Kingdom Come Retro Review: Never-Ending Battle

Kingdom Come Retro Review: Never-Ending Battle
Kingdom Come Retro Review: Never-Ending Battle
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When last we left the Elseworld that is Kingdom Come, war had come to the gulag. The imprisoned villains drew first blood and Wonder Woman answered with swift and violent retribution. Think things can’t worse? Wrong! How wrong? We’ll tell you in our Kingdom Come Retro Review focusing on the final chapter, “Kingdom Come: Never-Ending Battle.”



Once again, we are reviewing a 20-year-old series, but be forewarned: SPOILERS FOLLOW!

The first clear image we see in the fourth issue of Kingdom Come is Superman locked in combat with Shazam. There are a lot of other characters fighting on the splash page, but your eye is immediately draw to the Man of Steel and the Big Red Cheese.

This is important because the entire battle between the super-powered factions boils down to the humanity of these two characters.


Because while the forces of good and evil are destroying Kansas (again) the United Nations makes a fateful decision. They decide to end the threat once and for all with a trio of meta-proof nuclear warheads delivered via Blackhawk.

While all of these wheels are turning, Wonder Woman kills one of the leaders of the villain rebellion, Von Bach. This leads to a confrontation with Batman and an exchange regarding honor and atonement.

Batman and Wonder Woman put their differences aside in time to stop two of the nukes. The third is dropped and Superman is unable to stop it with his heat vision. He begs Shazam to let him go to stop the bomb.

“More than anyone who ever existed, you know what it’s like to live in both worlds. Only you can weight their worth equally.”

Shazam responds by calling down his lightning and taking the nuke into the atmosphere himself.

The World’s Mightiest Mortal sacrifices himself to save them all. Well, many of them.

Superman flies to the UN to bring the building down on the men who ordered the attack. This is where our narrator, Norman McCay, finally makes his stand. He reminds Superman of his humanity and stops the destruction. Superman tells them all that they must learn to live as one. In response, the heroes unmask and Shazam’s cape is flown up the flagpole at the UN as a reminder of his sacrifice.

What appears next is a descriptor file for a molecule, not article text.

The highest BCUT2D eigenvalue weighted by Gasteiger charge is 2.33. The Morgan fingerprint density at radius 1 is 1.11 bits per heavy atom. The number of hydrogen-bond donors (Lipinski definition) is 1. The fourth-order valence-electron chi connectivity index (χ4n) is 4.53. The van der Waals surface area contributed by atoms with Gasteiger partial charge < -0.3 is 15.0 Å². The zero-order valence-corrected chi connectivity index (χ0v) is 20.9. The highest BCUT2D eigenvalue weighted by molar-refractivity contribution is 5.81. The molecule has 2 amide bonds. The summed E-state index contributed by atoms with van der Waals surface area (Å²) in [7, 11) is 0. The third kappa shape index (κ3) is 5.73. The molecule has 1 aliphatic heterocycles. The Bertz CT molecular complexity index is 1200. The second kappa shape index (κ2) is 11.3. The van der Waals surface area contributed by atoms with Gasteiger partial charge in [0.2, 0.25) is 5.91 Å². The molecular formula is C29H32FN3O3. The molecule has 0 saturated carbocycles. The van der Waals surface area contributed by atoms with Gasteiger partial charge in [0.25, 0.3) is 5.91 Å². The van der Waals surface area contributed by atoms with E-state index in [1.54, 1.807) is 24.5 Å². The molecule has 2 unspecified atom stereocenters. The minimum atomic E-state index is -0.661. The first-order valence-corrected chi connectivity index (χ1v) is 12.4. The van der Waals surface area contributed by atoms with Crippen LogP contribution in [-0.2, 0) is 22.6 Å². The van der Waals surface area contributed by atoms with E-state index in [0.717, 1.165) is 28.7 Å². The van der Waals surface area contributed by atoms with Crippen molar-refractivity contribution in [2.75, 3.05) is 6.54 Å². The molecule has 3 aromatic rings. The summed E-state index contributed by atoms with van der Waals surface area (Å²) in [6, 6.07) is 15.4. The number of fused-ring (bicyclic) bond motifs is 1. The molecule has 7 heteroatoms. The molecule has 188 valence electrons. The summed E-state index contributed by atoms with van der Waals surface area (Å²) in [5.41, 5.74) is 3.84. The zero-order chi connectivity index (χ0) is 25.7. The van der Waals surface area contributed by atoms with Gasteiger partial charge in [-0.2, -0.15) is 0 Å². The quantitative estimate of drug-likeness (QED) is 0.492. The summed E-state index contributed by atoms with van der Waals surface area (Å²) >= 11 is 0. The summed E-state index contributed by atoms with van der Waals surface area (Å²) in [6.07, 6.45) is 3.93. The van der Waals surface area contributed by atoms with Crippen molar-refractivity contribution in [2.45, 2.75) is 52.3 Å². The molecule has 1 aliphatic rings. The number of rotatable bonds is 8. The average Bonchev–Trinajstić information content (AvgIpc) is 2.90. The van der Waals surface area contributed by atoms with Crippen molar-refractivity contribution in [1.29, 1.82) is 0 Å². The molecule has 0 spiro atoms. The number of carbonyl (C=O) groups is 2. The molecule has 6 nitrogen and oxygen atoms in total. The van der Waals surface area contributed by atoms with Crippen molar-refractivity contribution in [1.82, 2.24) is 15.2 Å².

I had truly forgotten how powerful the final chapter of this story was.

Issue three primed us for an epic slugfest. What we get is a fight for the soul of humanity.

Once the damage is done and the rebuilding begins, we see characters from all sides of the conflict putting their differences aside to rebuild the world into a better place.

Isn’t that ultimately what we want from our heroes?


Kingdom Come remains striking and important even 20 years after its original publication. The themes are timeless and the characters are as vital as they’ve ever been.

If you’ve never read the series, do yourself a favor and pick up a copy of the trade paperback wherever you get your comics. The trade includes character pages that expand on the creators’ visions for the characters. There are also pages that outline who all those characters on the individual issue covers are, just in case you were wondering.

I guess I’d be remiss if I didn’t mention the surprise awaiting readers in the “One Year Later” pages at the end of the story. I won’t spoil the surprise for you if you haven’t read the story, but suffice it to say the future looks super-wonderful.

Thanks for reading these reviews for the past few months. I’ve enjoyed my time back in the world of Kingdom Come. I hope you have too.


Check out our retro review of Kingdom Come Part One: Strange Visitor by clicking the preceding, incredibly obvious, light blue text usually indicative of a link.

Check out our retro review of Kingdom Come Part Two: Truth and Justice by clicking the preceding, incredibly obvious, light blue text usually indicative of a link.

Check out our retro review of Kingdom Come Part Three: Up in the Sky by clicking the preceding, incredibly obvious, light blue text usually indicative of a link.